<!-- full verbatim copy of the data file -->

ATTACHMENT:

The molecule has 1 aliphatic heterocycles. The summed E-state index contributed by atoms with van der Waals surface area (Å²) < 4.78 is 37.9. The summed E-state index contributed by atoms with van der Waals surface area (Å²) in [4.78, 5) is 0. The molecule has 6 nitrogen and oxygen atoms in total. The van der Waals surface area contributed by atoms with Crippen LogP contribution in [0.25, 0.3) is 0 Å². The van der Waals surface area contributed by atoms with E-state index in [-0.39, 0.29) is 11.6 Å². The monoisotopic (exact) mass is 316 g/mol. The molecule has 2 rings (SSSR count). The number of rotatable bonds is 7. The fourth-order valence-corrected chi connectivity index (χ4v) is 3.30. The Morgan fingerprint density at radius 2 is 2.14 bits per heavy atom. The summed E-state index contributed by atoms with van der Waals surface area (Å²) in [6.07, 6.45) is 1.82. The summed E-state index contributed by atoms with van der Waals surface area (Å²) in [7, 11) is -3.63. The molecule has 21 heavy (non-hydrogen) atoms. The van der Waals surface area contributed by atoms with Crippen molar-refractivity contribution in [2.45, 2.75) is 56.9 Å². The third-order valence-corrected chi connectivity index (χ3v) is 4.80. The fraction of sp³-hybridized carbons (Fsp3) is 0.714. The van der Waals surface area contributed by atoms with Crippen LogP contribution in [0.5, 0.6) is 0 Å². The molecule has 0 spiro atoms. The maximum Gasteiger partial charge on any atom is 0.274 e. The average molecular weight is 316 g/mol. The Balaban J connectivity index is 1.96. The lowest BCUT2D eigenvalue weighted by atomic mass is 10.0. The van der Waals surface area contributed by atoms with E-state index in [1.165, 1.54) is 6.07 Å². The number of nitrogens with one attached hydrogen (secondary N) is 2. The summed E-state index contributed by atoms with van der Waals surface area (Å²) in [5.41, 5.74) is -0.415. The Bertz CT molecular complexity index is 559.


The molecule has 1 aliphatic heterocycles. The summed E-state index contributed by atoms with van der Waals surface area (Å²) < 4.78 is 37.9. The summed E-state index contributed by atoms with van der Waals surface area (Å²) in [4.78, 5) is 0. The molecule has 6 nitrogen and oxygen atoms in total. The van der Waals surface area contributed by atoms with Crippen LogP contribution in [0.25, 0.3) is 0 Å². The van der Waals surface area contributed by atoms with E-state index in [-0.39, 0.29) is 11.6 Å². The monoisotopic (exact) mass is 316 g/mol. The molecule has 2 rings (SSSR count). The number of rotatable bonds is 7. The fourth-order valence-corrected chi connectivity index (χ4v) is 3.30. The Morgan fingerprint density at radius 2 is 2.14 bits per heavy atom. The summed E-state index contributed by atoms with van der Waals surface area (Å²) in [6.07, 6.45) is 1.82. The summed E-state index contributed by atoms with van der Waals surface area (Å²) in [7, 11) is -3.63. The molecule has 21 heavy (non-hydrogen) atoms. The van der Waals surface area contributed by atoms with Crippen molar-refractivity contribution in [2.45, 2.75) is 56.9 Å². The third-order valence-corrected chi connectivity index (χ3v) is 4.80. The fraction of sp³-hybridized carbons (Fsp3) is 0.714. The van der Waals surface area contributed by atoms with Crippen LogP contribution in [0.5, 0.6) is 0 Å². The molecule has 0 spiro atoms. The maximum Gasteiger partial charge on any atom is 0.274 e. The average molecular weight is 316 g/mol. The Balaban J connectivity index is 1.96. The lowest BCUT2D eigenvalue weighted by atomic mass is 10.0. The van der Waals surface area contributed by atoms with E-state index in [1.165, 1.54) is 6.07 Å². The number of nitrogens with one attached hydrogen (secondary N) is 2. The summed E-state index contributed by atoms with van der Waals surface area (Å²) in [5.41, 5.74) is -0.415. The Bertz CT molecular complexity index is 559.